Posted by: Steven Harris | April 14, 2008

eILL

So, the thing about cooperative collection development of electronic resources is this: libraries must be able to share some of those electronic resources in the same manner as they share print resources. Interlibrary loan must somehow encompass all manner of electronic collections. Publishers will scream bloody murder about this. They have a notion that this will mean libraries will be throwing the gates open to the world to use their publications without paying.

Many licenses for electronic journal packages explicitly forbid interlibrary loan. Some just fail to acknowledge it. Others allow it under the most ridiculous conditions: print out the PDF file, scan it, and send the scan or fax it. What a waste of time and money! Ebooks and ILL? Fagetaboutit! After some bad experiences with consortia in the past, publishers are now completely restrictive about their ebook licenses.

All this goes toward making true cooperative collection development of electronic resources nearly impossible. Publishers and vendors are happy to offer a discount for consortia, as long as everybody is buying the same thing and no sharing happens. We need to begin pushing them about this. They need to hear about it when we sign contracts, see them at conferences, and when they make sales visits.

Mini fantasy: libraries in a consortium are allowed to select materials in a specific subject area. The widest possible subject coverage is achieved across the consortium. Everyone has access to the indexing and abstracting of the total collection. If someone at my library wants something at another library, they can request it through ILL and get it delivered as a digital file. This holds true for ebooks too. It may be even more significant for ebooks. I would even be willing to allow the restriction that the borrowing library must already have a license for the platform in question.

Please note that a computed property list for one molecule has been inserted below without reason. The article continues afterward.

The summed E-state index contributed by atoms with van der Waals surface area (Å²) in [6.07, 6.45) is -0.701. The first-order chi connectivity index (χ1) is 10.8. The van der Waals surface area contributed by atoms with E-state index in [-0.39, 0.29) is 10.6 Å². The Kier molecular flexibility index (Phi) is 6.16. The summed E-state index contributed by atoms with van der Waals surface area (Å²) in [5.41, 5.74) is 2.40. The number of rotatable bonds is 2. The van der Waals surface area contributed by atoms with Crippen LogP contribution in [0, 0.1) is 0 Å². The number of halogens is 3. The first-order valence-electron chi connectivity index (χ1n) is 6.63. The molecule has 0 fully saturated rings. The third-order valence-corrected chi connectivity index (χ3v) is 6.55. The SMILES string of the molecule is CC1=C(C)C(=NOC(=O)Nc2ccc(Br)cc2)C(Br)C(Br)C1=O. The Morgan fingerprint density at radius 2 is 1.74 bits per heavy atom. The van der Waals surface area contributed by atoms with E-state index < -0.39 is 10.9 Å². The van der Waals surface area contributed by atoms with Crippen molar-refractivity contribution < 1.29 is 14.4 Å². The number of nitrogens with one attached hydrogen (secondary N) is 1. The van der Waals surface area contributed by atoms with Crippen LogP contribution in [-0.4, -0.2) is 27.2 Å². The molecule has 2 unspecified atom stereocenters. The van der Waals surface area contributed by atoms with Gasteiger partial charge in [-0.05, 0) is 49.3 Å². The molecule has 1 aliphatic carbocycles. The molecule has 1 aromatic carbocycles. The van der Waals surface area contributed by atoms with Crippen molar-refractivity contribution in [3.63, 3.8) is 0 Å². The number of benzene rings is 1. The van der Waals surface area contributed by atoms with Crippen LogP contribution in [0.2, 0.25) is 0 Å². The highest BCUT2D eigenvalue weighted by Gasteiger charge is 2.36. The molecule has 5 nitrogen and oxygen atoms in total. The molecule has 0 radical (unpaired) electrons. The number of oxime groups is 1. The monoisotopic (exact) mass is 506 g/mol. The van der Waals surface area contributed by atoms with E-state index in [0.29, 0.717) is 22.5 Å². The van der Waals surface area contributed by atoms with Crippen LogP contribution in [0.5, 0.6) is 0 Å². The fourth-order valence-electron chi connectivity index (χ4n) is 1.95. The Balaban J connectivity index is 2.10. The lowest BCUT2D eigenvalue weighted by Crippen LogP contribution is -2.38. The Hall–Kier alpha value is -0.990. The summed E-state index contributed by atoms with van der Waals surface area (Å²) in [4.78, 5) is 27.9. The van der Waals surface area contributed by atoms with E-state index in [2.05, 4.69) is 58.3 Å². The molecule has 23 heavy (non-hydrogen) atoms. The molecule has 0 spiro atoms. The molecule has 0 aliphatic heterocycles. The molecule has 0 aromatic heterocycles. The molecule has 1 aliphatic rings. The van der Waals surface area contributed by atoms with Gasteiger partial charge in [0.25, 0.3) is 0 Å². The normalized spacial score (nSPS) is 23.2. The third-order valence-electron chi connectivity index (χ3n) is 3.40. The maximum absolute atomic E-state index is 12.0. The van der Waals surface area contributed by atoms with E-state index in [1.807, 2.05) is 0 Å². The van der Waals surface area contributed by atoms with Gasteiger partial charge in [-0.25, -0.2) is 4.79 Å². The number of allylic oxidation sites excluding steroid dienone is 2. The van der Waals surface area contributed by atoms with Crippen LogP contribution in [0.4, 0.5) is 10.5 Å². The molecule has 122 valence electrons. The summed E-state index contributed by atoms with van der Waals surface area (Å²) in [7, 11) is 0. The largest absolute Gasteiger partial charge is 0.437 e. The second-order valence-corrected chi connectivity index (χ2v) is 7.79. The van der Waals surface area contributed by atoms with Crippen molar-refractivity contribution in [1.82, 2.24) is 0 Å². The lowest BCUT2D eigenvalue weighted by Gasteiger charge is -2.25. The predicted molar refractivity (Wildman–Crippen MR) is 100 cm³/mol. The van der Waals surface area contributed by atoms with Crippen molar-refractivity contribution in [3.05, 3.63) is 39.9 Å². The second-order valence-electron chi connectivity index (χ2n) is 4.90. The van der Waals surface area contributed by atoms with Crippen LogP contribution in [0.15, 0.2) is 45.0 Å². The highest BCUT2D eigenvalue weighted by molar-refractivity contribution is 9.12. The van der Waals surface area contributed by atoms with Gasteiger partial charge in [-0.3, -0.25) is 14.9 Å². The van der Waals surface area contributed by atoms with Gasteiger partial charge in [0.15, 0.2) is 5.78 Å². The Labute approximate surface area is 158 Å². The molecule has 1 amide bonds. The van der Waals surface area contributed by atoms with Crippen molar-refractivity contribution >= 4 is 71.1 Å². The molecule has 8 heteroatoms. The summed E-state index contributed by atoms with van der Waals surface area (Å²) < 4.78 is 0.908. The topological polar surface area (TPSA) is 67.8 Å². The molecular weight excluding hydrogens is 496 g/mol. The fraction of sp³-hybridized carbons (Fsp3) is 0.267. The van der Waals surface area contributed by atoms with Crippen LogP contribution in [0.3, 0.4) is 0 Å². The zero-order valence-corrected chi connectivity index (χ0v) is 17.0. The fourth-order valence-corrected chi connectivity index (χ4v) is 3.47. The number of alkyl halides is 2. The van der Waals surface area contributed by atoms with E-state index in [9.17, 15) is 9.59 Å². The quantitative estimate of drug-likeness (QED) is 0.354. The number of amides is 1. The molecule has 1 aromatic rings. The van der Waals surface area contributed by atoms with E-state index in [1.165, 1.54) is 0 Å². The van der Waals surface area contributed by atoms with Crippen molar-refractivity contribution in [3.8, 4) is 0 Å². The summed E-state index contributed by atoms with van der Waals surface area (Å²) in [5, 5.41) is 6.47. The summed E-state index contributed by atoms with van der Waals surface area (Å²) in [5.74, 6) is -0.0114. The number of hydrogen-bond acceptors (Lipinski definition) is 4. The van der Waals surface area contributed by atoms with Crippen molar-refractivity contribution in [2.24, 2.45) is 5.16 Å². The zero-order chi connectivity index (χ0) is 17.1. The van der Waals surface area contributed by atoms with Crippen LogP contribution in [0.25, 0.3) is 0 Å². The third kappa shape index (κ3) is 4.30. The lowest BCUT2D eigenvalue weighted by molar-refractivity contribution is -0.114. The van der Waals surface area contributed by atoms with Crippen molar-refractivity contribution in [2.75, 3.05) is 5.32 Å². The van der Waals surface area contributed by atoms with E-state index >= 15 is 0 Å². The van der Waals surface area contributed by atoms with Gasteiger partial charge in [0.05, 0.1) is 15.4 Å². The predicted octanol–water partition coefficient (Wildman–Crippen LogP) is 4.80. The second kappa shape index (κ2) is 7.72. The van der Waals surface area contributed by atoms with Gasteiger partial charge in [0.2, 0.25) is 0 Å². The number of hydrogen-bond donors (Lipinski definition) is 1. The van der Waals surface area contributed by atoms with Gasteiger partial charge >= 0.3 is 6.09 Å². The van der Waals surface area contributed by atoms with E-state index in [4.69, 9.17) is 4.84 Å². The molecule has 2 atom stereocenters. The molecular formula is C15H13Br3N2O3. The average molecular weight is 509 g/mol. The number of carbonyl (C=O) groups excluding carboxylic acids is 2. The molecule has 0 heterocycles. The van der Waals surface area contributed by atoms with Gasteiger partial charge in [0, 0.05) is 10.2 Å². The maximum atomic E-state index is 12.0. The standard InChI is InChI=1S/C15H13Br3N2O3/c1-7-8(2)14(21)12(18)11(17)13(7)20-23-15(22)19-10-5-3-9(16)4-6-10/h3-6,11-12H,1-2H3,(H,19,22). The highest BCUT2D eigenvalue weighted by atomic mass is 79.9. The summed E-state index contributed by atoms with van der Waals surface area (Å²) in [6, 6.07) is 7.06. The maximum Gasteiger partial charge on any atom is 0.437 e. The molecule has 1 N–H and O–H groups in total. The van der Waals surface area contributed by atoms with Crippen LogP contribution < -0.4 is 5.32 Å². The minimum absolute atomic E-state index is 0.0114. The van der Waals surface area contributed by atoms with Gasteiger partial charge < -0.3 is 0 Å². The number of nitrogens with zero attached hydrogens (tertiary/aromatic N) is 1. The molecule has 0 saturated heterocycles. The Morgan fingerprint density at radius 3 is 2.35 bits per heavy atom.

Extra mini fantasy: actually, that previous mini fantasy makes me think that a patron driven collection is eventually the way to go. We have access to indexing and abstracting of EVERYTHING in the world. We only pay for what people actually USE. Some variation of this is possible for ebooks now. I think it should be the case for journals as well. Pay-per-use. Scary to some folks. Hard to budget for. Requires all kinds of new user education activities. Requires all kinds of different collection procedures. Maybe collection development as we know it disappears. Shiver!


Responses

  1. […] “We have access to indexing and abstracting of EVERYTHING in the world. We only pay for what people actually USE. Some variation of this is possible for ebooks now. I think it should be the case for journals as well. Pay-per-use. Scary to some folks. Hard to budget for. Requires all kinds of new user education activities. Requires all kinds of different collection procedures. Maybe collection development as we know it disappears. Shiver!” Collections 2.0 […]


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